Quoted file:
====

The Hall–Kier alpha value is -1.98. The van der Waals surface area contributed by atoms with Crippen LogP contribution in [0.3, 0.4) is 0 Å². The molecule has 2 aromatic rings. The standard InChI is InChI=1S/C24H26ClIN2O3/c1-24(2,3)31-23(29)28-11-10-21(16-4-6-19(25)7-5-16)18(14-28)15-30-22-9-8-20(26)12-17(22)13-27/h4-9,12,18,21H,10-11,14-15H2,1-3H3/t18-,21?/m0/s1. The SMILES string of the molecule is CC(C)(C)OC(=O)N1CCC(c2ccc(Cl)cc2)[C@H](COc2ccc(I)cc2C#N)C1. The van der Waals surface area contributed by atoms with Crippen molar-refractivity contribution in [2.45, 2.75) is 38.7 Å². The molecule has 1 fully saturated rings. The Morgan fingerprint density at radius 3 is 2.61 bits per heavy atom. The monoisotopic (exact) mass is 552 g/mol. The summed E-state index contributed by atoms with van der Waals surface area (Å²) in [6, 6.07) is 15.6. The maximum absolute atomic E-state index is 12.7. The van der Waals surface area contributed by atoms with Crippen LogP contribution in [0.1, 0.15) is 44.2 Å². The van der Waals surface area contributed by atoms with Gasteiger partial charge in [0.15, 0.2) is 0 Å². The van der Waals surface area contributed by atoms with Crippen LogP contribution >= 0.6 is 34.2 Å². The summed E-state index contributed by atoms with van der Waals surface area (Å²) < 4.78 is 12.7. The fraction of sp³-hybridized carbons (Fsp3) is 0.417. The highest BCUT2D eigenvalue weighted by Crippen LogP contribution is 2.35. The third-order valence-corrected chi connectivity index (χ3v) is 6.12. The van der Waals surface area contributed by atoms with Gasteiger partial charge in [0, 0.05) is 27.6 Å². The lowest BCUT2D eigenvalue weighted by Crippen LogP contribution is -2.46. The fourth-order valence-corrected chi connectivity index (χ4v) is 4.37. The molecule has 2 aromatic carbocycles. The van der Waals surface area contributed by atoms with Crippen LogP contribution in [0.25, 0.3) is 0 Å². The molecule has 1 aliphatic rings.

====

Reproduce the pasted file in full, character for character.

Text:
The Hall–Kier alpha value is -1.98. The van der Waals surface area contributed by atoms with Crippen LogP contribution in [0.3, 0.4) is 0 Å². The molecule has 2 aromatic rings. The standard InChI is InChI=1S/C24H26ClIN2O3/c1-24(2,3)31-23(29)28-11-10-21(16-4-6-19(25)7-5-16)18(14-28)15-30-22-9-8-20(26)12-17(22)13-27/h4-9,12,18,21H,10-11,14-15H2,1-3H3/t18-,21?/m0/s1. The SMILES string of the molecule is CC(C)(C)OC(=O)N1CCC(c2ccc(Cl)cc2)[C@H](COc2ccc(I)cc2C#N)C1. The van der Waals surface area contributed by atoms with Crippen molar-refractivity contribution in [2.45, 2.75) is 38.7 Å². The molecule has 1 fully saturated rings. The Morgan fingerprint density at radius 3 is 2.61 bits per heavy atom. The monoisotopic (exact) mass is 552 g/mol. The summed E-state index contributed by atoms with van der Waals surface area (Å²) in [6, 6.07) is 15.6. The maximum absolute atomic E-state index is 12.7. The van der Waals surface area contributed by atoms with Crippen LogP contribution in [0.1, 0.15) is 44.2 Å². The van der Waals surface area contributed by atoms with Gasteiger partial charge in [0.15, 0.2) is 0 Å². The van der Waals surface area contributed by atoms with Crippen LogP contribution >= 0.6 is 34.2 Å². The summed E-state index contributed by atoms with van der Waals surface area (Å²) < 4.78 is 12.7. The fraction of sp³-hybridized carbons (Fsp3) is 0.417. The highest BCUT2D eigenvalue weighted by Crippen LogP contribution is 2.35. The third-order valence-corrected chi connectivity index (χ3v) is 6.12. The van der Waals surface area contributed by atoms with Gasteiger partial charge in [0, 0.05) is 27.6 Å². The lowest BCUT2D eigenvalue weighted by Crippen LogP contribution is -2.46. The fourth-order valence-corrected chi connectivity index (χ4v) is 4.37. The molecule has 2 aromatic carbocycles. The van der Waals surface area contributed by atoms with Crippen LogP contribution in [0.25, 0.3) is 0 Å². The molecule has 1 aliphatic rings.